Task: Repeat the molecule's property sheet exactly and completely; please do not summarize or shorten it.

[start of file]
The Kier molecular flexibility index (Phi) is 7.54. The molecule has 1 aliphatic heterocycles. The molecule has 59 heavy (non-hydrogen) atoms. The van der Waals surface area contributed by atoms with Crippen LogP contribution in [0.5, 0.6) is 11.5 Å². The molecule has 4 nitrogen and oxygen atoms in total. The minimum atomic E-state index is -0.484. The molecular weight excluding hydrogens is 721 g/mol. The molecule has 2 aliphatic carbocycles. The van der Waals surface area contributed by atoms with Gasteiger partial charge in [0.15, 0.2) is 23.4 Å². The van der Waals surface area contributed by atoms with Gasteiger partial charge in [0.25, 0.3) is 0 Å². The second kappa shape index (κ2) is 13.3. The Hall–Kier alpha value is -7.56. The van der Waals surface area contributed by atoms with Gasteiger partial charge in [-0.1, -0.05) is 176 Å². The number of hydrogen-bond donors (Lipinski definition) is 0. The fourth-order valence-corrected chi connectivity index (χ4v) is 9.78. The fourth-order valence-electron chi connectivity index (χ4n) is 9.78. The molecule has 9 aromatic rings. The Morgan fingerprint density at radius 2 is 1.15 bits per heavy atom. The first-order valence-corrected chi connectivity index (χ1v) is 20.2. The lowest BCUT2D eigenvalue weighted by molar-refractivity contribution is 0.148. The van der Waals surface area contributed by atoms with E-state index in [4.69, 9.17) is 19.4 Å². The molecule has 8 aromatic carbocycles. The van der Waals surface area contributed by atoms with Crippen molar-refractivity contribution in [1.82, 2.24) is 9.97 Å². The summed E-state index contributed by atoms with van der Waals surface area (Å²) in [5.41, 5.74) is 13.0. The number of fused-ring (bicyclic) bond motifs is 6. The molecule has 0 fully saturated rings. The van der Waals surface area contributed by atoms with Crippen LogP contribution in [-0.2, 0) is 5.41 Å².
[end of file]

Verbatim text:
The Kier molecular flexibility index (Phi) is 7.54. The molecule has 1 aliphatic heterocycles. The molecule has 59 heavy (non-hydrogen) atoms. The van der Waals surface area contributed by atoms with Crippen LogP contribution in [0.5, 0.6) is 11.5 Å². The molecule has 4 nitrogen and oxygen atoms in total. The minimum atomic E-state index is -0.484. The molecular weight excluding hydrogens is 721 g/mol. The molecule has 2 aliphatic carbocycles. The van der Waals surface area contributed by atoms with Gasteiger partial charge in [0.15, 0.2) is 23.4 Å². The van der Waals surface area contributed by atoms with Gasteiger partial charge in [0.25, 0.3) is 0 Å². The second kappa shape index (κ2) is 13.3. The Hall–Kier alpha value is -7.56. The van der Waals surface area contributed by atoms with Gasteiger partial charge in [-0.1, -0.05) is 176 Å². The number of hydrogen-bond donors (Lipinski definition) is 0. The fourth-order valence-corrected chi connectivity index (χ4v) is 9.78. The fourth-order valence-electron chi connectivity index (χ4n) is 9.78. The molecule has 9 aromatic rings. The Morgan fingerprint density at radius 2 is 1.15 bits per heavy atom. The first-order valence-corrected chi connectivity index (χ1v) is 20.2. The lowest BCUT2D eigenvalue weighted by molar-refractivity contribution is 0.148. The van der Waals surface area contributed by atoms with E-state index in [4.69, 9.17) is 19.4 Å². The molecule has 8 aromatic carbocycles. The van der Waals surface area contributed by atoms with Crippen molar-refractivity contribution in [1.82, 2.24) is 9.97 Å². The summed E-state index contributed by atoms with van der Waals surface area (Å²) in [5.41, 5.74) is 13.0. The number of fused-ring (bicyclic) bond motifs is 6. The molecule has 0 fully saturated rings. The van der Waals surface area contributed by atoms with Crippen LogP contribution in [-0.2, 0) is 5.41 Å².